Sundial Growers (NASDAQ:SNDL) has been a major flop in its attempt to capitalize on the Canadian marijuana industry. Due to overexpansion, lack of brand quality, and supply gluts, the firm's pot sales have plummeted in the past year. Meanwhile, Sundial took advantage of a rise in share price from a retail frenzy to issue stock and raise cash. The firm's outstanding shares went from less than 200 million last July to 1.86 billion as of this month. 

The house of cards came down fast. Since February, the stock has lost an astonishing 75% of its value. Is there any reason why investors should keep holding on to their Sundial shares?

Man harvesting cannabis in a hemp field.

Image source: Getty Images

Truly terrible results

During the first quarter of 2021, Sundial's gross revenues declined by nearly 30% year over year to 7.2 million Canadian dollars. There was a dramatic decline across all of the company's vape, dried flower, and oil segments. Only Sundial's concentrates outperformed, but that brought in just CA$504,000 in revenue. 

What's more, the firm sold 3,989 kilograms (8,794 pounds) of dried cannabis in Q1 2021, which wasn't that bad compared to the 4,437 kilograms (9,782 pounds) it sold in Q1 2020. This indicates Sundial likely had to make severe cuts in pricing in order to get its pot products to move off the shelves. 

The company did post earnings from operations of CA$1.7 million compared to a loss of CA$13.6 million in Q1 2020. However, keep in mind that this is a company with a market cap of $1.245 billion. The progress is nearly negligible, especially in the face of the continued unpopularity of its brand.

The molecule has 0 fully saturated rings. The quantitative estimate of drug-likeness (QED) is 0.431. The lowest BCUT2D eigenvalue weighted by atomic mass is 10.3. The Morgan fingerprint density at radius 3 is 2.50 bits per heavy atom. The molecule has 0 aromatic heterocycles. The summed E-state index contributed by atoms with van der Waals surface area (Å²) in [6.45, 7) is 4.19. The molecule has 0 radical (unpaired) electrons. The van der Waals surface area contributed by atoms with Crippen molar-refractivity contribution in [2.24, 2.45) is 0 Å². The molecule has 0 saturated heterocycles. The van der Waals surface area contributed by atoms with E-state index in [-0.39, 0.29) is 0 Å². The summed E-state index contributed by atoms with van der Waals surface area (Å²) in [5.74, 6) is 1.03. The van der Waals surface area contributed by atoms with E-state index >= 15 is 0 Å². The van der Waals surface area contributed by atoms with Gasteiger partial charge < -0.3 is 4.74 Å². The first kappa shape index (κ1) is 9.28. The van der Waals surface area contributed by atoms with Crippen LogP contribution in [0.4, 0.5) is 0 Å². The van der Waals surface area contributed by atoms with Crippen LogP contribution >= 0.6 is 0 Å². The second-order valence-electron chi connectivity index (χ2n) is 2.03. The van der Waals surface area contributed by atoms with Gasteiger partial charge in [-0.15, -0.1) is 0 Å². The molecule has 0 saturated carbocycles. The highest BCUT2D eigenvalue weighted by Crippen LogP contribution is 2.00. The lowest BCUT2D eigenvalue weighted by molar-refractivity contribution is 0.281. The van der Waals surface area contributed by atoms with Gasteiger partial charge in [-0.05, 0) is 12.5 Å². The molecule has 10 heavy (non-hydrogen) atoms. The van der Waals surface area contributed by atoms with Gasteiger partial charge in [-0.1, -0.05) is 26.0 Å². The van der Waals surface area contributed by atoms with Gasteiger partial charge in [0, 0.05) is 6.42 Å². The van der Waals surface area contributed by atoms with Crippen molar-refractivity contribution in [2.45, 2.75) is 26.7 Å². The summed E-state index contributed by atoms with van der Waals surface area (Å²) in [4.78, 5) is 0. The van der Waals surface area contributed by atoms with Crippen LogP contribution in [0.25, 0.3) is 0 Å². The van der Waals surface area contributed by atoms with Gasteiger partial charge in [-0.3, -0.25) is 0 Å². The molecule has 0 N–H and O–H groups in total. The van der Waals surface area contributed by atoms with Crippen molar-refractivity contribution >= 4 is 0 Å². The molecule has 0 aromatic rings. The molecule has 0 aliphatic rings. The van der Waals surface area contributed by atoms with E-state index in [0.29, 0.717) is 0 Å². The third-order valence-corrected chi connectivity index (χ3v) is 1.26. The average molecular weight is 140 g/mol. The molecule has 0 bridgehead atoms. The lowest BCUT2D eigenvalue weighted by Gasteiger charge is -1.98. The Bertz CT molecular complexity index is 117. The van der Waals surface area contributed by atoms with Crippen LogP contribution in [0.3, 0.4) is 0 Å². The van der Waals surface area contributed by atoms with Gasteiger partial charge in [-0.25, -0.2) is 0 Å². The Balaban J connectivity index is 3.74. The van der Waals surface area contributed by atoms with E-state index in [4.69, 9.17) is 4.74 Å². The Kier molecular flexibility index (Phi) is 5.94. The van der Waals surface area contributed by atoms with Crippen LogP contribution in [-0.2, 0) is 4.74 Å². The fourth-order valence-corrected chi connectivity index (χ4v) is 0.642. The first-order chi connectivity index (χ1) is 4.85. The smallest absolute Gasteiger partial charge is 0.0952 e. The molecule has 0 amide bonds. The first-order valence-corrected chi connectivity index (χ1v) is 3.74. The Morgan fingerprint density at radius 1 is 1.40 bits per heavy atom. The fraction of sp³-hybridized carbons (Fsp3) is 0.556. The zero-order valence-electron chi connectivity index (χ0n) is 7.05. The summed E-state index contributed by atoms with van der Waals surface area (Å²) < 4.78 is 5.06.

An unlikely transition

Whenever the results are this bad, the first thing investors usually think of is ditching the stock and looking for alternatives. I think otherwise; Sundial actually may have a shot at unlocking shareholder value this time, not to mention its stock is too heavily shorted. 

Don't get me wrong; I'm not saying that one should buy the stock and hope Sundial will turn around its pot sales. Instead, Sundial could be considered a buy in its new role as a cannabis financier rather than a cannabis operator. 

Sundial raised over $1 billion in cash from selling stock and used the funds to completely eliminate its debt balance. After that, the money went to financing other dispensary chains and acquisitions. On Feb. 22, Sundial made a CA$22 million debt and equity investment in Indiva. Sundial has already shown that its acquisition of Indiva might be starting to pay off. In Q1 2021, it earned CA$2.8 million in interest income and CA$12.9 million in capital gains. On April 23, the firm pooled CA$188 million into a joint venture with SunStream Opportunities L.P.

Sundial then bought a 10.1% stake in cannabis producer The Valens Company on May 4. The day after that, it announced plans to acquire the Inner Spirit Holdings and Spiritleaf Retail cannabis networks for CA$131 million. 

As of May 7, Sundial still has CA$752.7 million in cash remaining. If we subtract that value from its market cap, then the company's enterprise value stands at only $600 million. Keep in mind that this does not account for the value of Sundial's investments.

What's the verdict? 

Sundial is working to transform itself into a pot fund in the face of disappointing operations. Investors who like the risk-reward profile may wish to buy a small stake. If that doesn't fit your own risk-reward tastes, there is no shortage of other hot marijuana stocks out there today.

This article represents the opinion of the writer, who may disagree with the “official” recommendation position of a Motley Fool premium advisory service. We’re motley! Questioning an investing thesis -- even one of our own -- helps us all think critically about investing and make decisions that help us become smarter, happier, and richer.